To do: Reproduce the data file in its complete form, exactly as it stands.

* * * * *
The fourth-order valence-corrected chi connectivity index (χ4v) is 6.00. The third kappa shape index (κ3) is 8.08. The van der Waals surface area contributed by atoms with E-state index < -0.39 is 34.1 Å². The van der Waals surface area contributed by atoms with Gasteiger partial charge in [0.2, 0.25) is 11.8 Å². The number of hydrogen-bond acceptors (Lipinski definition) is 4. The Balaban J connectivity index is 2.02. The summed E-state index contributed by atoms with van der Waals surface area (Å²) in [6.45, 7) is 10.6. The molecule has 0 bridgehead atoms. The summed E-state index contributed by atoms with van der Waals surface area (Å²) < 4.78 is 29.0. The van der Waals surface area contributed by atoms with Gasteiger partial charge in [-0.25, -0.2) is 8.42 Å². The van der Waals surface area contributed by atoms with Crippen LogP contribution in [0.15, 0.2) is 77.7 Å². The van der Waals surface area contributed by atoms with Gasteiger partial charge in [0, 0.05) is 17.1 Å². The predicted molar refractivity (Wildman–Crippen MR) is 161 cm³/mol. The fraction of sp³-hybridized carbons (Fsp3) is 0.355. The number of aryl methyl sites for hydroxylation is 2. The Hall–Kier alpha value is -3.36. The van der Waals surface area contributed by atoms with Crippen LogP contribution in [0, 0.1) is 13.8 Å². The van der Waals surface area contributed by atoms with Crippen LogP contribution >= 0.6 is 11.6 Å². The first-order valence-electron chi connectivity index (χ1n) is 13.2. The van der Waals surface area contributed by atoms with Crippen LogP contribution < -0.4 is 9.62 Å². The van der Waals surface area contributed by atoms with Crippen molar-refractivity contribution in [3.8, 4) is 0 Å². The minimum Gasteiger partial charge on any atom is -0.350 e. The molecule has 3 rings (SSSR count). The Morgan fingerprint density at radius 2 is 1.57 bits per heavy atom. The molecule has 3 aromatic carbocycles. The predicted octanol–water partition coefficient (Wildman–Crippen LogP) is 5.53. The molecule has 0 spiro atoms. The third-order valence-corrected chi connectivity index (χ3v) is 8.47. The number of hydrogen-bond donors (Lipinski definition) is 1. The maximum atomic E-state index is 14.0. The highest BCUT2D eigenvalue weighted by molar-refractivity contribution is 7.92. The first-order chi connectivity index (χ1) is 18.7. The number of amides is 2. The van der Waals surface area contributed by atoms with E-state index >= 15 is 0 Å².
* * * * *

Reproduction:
The fourth-order valence-corrected chi connectivity index (χ4v) is 6.00. The third kappa shape index (κ3) is 8.08. The van der Waals surface area contributed by atoms with E-state index < -0.39 is 34.1 Å². The van der Waals surface area contributed by atoms with Gasteiger partial charge in [0.2, 0.25) is 11.8 Å². The number of hydrogen-bond acceptors (Lipinski definition) is 4. The Balaban J connectivity index is 2.02. The summed E-state index contributed by atoms with van der Waals surface area (Å²) in [6.45, 7) is 10.6. The molecule has 0 bridgehead atoms. The summed E-state index contributed by atoms with van der Waals surface area (Å²) < 4.78 is 29.0. The van der Waals surface area contributed by atoms with Gasteiger partial charge in [-0.25, -0.2) is 8.42 Å². The van der Waals surface area contributed by atoms with Crippen LogP contribution in [0.15, 0.2) is 77.7 Å². The van der Waals surface area contributed by atoms with Gasteiger partial charge in [0, 0.05) is 17.1 Å². The predicted molar refractivity (Wildman–Crippen MR) is 161 cm³/mol. The fraction of sp³-hybridized carbons (Fsp3) is 0.355. The number of aryl methyl sites for hydroxylation is 2. The Hall–Kier alpha value is -3.36. The van der Waals surface area contributed by atoms with Crippen LogP contribution in [0, 0.1) is 13.8 Å². The van der Waals surface area contributed by atoms with Crippen LogP contribution >= 0.6 is 11.6 Å². The first-order valence-electron chi connectivity index (χ1n) is 13.2. The van der Waals surface area contributed by atoms with Crippen LogP contribution < -0.4 is 9.62 Å². The van der Waals surface area contributed by atoms with Crippen molar-refractivity contribution in [3.8, 4) is 0 Å². The minimum Gasteiger partial charge on any atom is -0.350 e. The molecule has 3 rings (SSSR count). The Morgan fingerprint density at radius 2 is 1.57 bits per heavy atom. The molecule has 3 aromatic carbocycles. The predicted octanol–water partition coefficient (Wildman–Crippen LogP) is 5.53. The molecule has 0 spiro atoms. The third-order valence-corrected chi connectivity index (χ3v) is 8.47. The number of hydrogen-bond donors (Lipinski definition) is 1. The maximum atomic E-state index is 14.0. The highest BCUT2D eigenvalue weighted by molar-refractivity contribution is 7.92. The first-order chi connectivity index (χ1) is 18.7. The number of amides is 2. The van der Waals surface area contributed by atoms with E-state index >= 15 is 0 Å².